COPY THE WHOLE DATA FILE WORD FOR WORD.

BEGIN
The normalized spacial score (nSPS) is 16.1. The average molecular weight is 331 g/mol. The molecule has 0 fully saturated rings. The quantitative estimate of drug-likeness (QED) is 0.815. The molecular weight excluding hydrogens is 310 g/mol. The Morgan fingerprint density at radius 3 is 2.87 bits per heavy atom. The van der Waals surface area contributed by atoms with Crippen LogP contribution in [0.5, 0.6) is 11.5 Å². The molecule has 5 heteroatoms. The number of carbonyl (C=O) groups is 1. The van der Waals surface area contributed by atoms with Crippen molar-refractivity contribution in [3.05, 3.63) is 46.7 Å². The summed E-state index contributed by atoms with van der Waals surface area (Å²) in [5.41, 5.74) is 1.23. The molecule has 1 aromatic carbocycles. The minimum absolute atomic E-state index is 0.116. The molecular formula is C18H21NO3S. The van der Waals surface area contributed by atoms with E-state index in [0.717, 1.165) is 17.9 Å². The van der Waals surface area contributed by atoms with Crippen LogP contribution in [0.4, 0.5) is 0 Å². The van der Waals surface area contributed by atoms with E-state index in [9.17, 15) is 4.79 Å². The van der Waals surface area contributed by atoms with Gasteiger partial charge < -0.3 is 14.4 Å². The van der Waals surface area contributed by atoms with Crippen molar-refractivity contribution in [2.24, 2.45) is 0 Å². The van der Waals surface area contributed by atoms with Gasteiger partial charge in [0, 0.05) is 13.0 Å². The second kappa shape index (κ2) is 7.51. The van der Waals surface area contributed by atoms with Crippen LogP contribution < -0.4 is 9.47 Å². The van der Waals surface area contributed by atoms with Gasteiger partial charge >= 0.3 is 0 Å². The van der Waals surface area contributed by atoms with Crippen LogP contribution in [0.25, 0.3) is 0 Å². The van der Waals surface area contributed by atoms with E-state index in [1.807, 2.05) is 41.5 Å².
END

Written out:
The normalized spacial score (nSPS) is 16.1. The average molecular weight is 331 g/mol. The molecule has 0 fully saturated rings. The quantitative estimate of drug-likeness (QED) is 0.815. The molecular weight excluding hydrogens is 310 g/mol. The Morgan fingerprint density at radius 3 is 2.87 bits per heavy atom. The van der Waals surface area contributed by atoms with Crippen LogP contribution in [0.5, 0.6) is 11.5 Å². The molecule has 5 heteroatoms. The number of carbonyl (C=O) groups is 1. The van der Waals surface area contributed by atoms with Crippen molar-refractivity contribution in [3.05, 3.63) is 46.7 Å². The summed E-state index contributed by atoms with van der Waals surface area (Å²) in [5.41, 5.74) is 1.23. The molecule has 1 aromatic carbocycles. The minimum absolute atomic E-state index is 0.116. The molecular formula is C18H21NO3S. The van der Waals surface area contributed by atoms with E-state index in [0.717, 1.165) is 17.9 Å². The van der Waals surface area contributed by atoms with Crippen LogP contribution in [0.4, 0.5) is 0 Å². The van der Waals surface area contributed by atoms with E-state index in [9.17, 15) is 4.79 Å². The van der Waals surface area contributed by atoms with Gasteiger partial charge < -0.3 is 14.4 Å². The van der Waals surface area contributed by atoms with Crippen molar-refractivity contribution in [2.24, 2.45) is 0 Å². The van der Waals surface area contributed by atoms with Gasteiger partial charge in [0, 0.05) is 13.0 Å². The second kappa shape index (κ2) is 7.51. The van der Waals surface area contributed by atoms with Crippen LogP contribution < -0.4 is 9.47 Å². The van der Waals surface area contributed by atoms with Gasteiger partial charge >= 0.3 is 0 Å². The van der Waals surface area contributed by atoms with Crippen LogP contribution in [0.25, 0.3) is 0 Å². The van der Waals surface area contributed by atoms with E-state index in [1.807, 2.05) is 41.5 Å².